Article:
- We believe companies that sell something sooner will succeed sooner. Our most successful investments have been in businesses which operate on parallel paths – they earn while they learn. On one hand, they target a big problem with a huge global market. On the other hand, they develop a narrowly focused version of their technology which can be developed and sold quickly to produce cash flow. Typically, this means entering a smaller, less demanding market segment; with an entry level-version of technology. Or a secondary use for the core technology. The idea here is that our investment helps get the company started down the path of selling a profit-producing product as quickly as possible; something that generates revenue in the short-term and which helps feed the company’s longer-term development program.
As one example, our invested company Rebiotix has extensive patent protected technology in the human biome arena and someday hopes to address Crohn’s disease. But to get started, the company is developing a simple, enema-based product which repopulates the human gut with the right balance of bacteria. It cures recurrent C.difficile infections in about 3 days; a condition which kills 29,000 people per year. The Rebiotix product is built around a curative approach known for more than 50 years. But Rebiotix put it on a path to FDA approval and an exclusive market position, making the company very attractive to acquirers. The business was sold to a European pharma company for several hundred million dollars.
Said another way, we look for companies that can quickly sell something to someone even if it’s not the product or service they ultimately have in mind. Three reasons:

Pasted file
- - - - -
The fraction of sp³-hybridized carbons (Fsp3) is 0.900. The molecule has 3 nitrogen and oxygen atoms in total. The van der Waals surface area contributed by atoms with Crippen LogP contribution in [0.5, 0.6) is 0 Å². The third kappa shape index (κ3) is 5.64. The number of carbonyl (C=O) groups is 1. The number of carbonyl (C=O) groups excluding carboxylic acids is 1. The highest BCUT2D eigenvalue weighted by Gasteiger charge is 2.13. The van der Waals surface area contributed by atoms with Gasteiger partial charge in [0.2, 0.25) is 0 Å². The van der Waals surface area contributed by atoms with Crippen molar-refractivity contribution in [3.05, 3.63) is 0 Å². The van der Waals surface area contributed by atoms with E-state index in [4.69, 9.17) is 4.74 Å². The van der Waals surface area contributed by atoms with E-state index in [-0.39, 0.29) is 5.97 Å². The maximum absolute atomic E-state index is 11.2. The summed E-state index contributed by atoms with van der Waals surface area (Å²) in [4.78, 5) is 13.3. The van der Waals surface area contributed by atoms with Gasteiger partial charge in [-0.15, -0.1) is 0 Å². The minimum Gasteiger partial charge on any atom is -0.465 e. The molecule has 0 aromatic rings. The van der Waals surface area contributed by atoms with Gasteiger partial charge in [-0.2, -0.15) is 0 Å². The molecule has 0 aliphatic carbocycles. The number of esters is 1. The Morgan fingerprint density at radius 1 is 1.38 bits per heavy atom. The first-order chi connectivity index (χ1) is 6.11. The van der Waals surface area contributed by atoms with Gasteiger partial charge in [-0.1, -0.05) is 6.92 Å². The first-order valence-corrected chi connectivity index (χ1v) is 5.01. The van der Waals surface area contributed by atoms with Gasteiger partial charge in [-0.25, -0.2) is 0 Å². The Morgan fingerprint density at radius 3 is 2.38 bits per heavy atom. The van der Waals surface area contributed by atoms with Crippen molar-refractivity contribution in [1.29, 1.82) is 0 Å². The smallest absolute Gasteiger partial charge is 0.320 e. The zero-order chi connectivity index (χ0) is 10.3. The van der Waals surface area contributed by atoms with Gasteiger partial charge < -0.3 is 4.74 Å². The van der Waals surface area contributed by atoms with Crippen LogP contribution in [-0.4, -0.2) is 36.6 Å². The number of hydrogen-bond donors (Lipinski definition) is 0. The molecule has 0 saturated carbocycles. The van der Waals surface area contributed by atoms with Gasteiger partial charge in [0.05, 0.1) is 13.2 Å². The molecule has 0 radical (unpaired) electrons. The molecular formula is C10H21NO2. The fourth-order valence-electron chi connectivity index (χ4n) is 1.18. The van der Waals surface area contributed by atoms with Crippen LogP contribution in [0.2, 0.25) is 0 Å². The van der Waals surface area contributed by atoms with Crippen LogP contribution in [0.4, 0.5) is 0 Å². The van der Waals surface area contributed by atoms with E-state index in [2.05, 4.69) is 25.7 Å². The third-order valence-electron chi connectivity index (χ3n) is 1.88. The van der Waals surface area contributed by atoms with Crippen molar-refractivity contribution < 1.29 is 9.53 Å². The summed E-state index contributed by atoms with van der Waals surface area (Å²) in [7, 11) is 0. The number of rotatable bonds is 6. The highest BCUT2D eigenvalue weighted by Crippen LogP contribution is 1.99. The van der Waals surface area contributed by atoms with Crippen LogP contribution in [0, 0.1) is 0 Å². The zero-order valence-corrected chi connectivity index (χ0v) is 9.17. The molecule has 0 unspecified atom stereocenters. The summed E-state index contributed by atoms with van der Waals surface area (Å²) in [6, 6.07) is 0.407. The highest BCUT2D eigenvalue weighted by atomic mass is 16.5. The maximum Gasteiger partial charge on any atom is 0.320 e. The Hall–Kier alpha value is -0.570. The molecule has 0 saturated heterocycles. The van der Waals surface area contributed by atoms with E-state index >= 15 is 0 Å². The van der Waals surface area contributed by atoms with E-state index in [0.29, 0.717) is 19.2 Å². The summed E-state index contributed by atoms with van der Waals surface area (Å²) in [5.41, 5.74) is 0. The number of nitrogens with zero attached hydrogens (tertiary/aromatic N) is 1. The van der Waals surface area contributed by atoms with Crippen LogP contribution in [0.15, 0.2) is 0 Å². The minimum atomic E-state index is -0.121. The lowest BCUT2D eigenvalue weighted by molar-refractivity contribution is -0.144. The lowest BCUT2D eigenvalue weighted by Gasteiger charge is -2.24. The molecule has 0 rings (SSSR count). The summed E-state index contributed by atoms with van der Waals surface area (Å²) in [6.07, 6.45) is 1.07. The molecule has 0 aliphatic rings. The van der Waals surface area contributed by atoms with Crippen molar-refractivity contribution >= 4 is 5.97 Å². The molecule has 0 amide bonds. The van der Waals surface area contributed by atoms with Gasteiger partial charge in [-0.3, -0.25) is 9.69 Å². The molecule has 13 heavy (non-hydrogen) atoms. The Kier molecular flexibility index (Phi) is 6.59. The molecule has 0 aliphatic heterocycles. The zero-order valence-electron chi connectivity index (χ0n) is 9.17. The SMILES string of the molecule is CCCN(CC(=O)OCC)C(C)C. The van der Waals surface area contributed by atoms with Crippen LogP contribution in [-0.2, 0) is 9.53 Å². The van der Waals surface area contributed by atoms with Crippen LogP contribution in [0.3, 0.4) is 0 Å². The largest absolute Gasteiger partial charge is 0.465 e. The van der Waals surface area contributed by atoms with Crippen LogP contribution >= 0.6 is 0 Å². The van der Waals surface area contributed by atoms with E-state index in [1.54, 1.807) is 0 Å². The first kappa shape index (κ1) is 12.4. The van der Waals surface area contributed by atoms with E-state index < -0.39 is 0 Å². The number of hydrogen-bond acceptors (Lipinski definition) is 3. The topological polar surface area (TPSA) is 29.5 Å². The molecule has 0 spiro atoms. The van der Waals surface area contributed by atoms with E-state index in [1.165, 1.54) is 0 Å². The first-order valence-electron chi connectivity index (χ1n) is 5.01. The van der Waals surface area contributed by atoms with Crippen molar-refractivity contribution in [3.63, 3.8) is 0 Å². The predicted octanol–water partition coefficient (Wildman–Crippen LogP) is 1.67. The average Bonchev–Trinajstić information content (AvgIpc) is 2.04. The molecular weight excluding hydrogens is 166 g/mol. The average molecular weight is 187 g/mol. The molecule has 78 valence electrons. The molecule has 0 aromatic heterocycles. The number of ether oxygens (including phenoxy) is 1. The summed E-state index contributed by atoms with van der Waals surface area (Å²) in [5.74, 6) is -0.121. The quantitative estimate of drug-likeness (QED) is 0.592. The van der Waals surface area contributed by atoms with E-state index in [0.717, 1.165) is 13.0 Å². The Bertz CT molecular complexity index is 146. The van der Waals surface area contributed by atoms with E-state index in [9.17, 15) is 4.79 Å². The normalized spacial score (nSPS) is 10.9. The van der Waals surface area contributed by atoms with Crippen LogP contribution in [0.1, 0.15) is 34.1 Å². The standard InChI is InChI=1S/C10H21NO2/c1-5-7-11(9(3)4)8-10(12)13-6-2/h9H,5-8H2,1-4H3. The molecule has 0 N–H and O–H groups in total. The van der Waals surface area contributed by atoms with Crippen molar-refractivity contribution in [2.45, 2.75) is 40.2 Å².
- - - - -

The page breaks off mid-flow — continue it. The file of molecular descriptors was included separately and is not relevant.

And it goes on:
- Selling something brings in some revenue. This can’t be bad. In some of our invested companies, it not only pays the bills but supports the research which will lead to something big. Example: B-MoGen in Minneapolis sells genetic “knock ins/knock outs” to big pharma companies while they are developing entirely new genetic tools.
- It keeps the company market focused. If no one buys what you can make, it’s a sure sign you are making the wrong thing. Actually being in the market, selling an early version of your product is the best way to find the ever-elusive product-market fit.
- It gives the company “road miles”. There is no way to perfect a product or service without seeing it used in actual customer circumstances. This is the only way to learn if the hardware is durable or the software is bug-free. If something is going to fail, make it early on the curve and learn as much from it as possible.